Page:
"You just going to bitch, or are you going to move that stuff into the kitchen?"

"What, I can't do both?"

After the infarction, Wilson's old fears returned. He knew that House wasn't Jack: no chemical imbalance, no flights of fancy. He could count on House -- even if all he could count on was a smug remark and a general dismissal of the rest of humanity. But things had changed. House had to change, whether he wanted to or not.

House's center of gravity changed, literally and figuratively. He had to learn to rely more on his left leg and his right arm and shoulder, giving up his natural balance for one augmented by a cane.

House didn't do as well in recovering the balance to the rest of his life. It only got worse when Stacy left.

She had told Wilson she was taking only a few personal things. It would be easier for her to shop for new furniture, she said, than for Greg to trudge through stores.

It was no saving grace. Instead her decision left traces of Stacy all over House's home: the chair where she'd loved to curl up with a book, the overpriced Tiffany lamp she'd bought, the spare bed where her family and friends used to sleep when they came to visit.

After she was gone, Wilson was the only one who ever used the bed, and then only on rare occasions. The sheets and down comforter always waiting for him were the ones that Stacy picked out.

He crashed there the night he finally told House about Jack.

They'd sat there in the cold out on the street after House had followed him to the neighborhood near the bus station, neither of them saying anything for a long time, until Wilson noticed he was shivering and House had his hands shoved down deep into his pockets.

Wilson followed House to his car, climbing into the passenger seat of the sedan, operating on autopilot. He didn't even think about his own car until House turned onto the main road.

"Wait, a minute, my car."

House didn't slow down. "We'll get it in the morning," he said, and Wilson just nodded.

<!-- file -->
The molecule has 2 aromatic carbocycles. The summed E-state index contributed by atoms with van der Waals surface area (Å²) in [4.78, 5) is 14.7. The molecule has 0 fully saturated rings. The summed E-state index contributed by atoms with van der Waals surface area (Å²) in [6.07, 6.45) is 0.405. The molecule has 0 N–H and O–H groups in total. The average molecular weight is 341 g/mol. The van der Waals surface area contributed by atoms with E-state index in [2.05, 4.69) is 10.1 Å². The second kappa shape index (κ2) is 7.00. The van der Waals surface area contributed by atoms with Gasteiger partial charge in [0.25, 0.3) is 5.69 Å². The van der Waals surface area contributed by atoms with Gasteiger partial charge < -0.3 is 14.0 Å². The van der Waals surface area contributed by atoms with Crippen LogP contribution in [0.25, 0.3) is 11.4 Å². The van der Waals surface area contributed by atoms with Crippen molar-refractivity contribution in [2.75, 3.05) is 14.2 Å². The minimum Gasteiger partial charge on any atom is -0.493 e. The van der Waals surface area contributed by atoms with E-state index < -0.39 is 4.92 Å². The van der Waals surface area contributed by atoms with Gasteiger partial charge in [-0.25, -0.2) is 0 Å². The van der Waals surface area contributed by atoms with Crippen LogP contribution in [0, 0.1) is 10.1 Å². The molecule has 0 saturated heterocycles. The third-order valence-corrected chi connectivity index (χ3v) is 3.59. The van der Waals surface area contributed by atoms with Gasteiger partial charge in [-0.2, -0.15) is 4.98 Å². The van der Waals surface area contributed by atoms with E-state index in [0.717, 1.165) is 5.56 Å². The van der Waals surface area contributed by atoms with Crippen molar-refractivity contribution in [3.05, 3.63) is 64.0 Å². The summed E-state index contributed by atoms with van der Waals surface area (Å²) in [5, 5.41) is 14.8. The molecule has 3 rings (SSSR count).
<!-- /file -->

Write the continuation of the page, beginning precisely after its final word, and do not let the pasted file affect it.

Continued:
Wilson hadn't planned on saying much about Jack, but once they were at the condo, with hot coffee warming a mug held tight between his hands, House began asking questions, and Wilson found himself answering them. They were simple questions, nothing about how he felt about Jack's disappearance, whether he felt guilty, whether he thought there was something more he should have done, although House said later he didn't have to ask.

"I know you," he said.

Wilson instead found himself talking about how Jack had won his spot on the football team and how he'd been jealous at the attention his brother got the year the team made it all the way to the state playoffs one year. He talked about the rope swing they and their friends had hung from a tree limb out over the lake, and about how often they had ganged up on poor Danny -- who was five years younger than Jimmy and would never be big enough in their eyes.

It was early morning by the time Wilson noticed the time. House pointed him to the spare room.

"I don't know why I didn't tell you about Jack," he said as House stood in the hallway.

House shrugged. "It doesn't matter," he said. "You have now." He snapped off the light and turned toward his bedroom. "Good night."

Now Stacy is back, and Wilson wonders how House will maintain his balance when fate keeps throwing obstacles in his path.

Wilson has seen Stacy, striding the halls like the force of personality she always was. She's still the same Stacy, still able to draw the attention of everyone in the room -- whether by the beauty of her face and body or her communications skills, by equal measure charming everyone around her while also barely giving them a chance to voice their own opinion.

Any hopes he and House had that Stacy would stick to either her office or her husband's bedside were long since swept away. She seemed to be everywhere.

Wilson lost count of the number of offenses Stacy had claimed since her return to PPTH less than two months ago. He hadn't noticed House doing anything out of the normal -- for him -- lately, but Stacy seemed to find problems everywhere.

"Is it my fault everyone else just gave up and let him do what he wanted?" she asked when Wilson tried to suggest that perhaps she was pushing too hard.

Wilson heard her voice from the main hallway as he approached it from a side corridor. He glanced up to see House stop and drop his head for a moment before turning to her. Wilson can't make out much of the conversation from where he has stopped to watch them. Stacy touches House's arm, the one holding the cane, and House makes a grand gesture with his left.

"The difference is that I know I'm right," he heard House say before the volume of his voice dropped again.

Stacy shook her head before turning away and walking back in the direction she had come from. House stabbed his cane at the floor twice, staring down at the tile before he looked up and to the left and spotted Wilson standing there. He closed his eyes and dropped his head slightly before turning and moving off down the hall in the general direction of his office.

Wilson doesn't consider himself religious. He marks the high holy days, but eats the pizza House orders regardless of whether there is pepperoni or sausage covering the surface. Only one of his wives has been Jewish, and he made no comment when the others set up elaborate Christmas trees.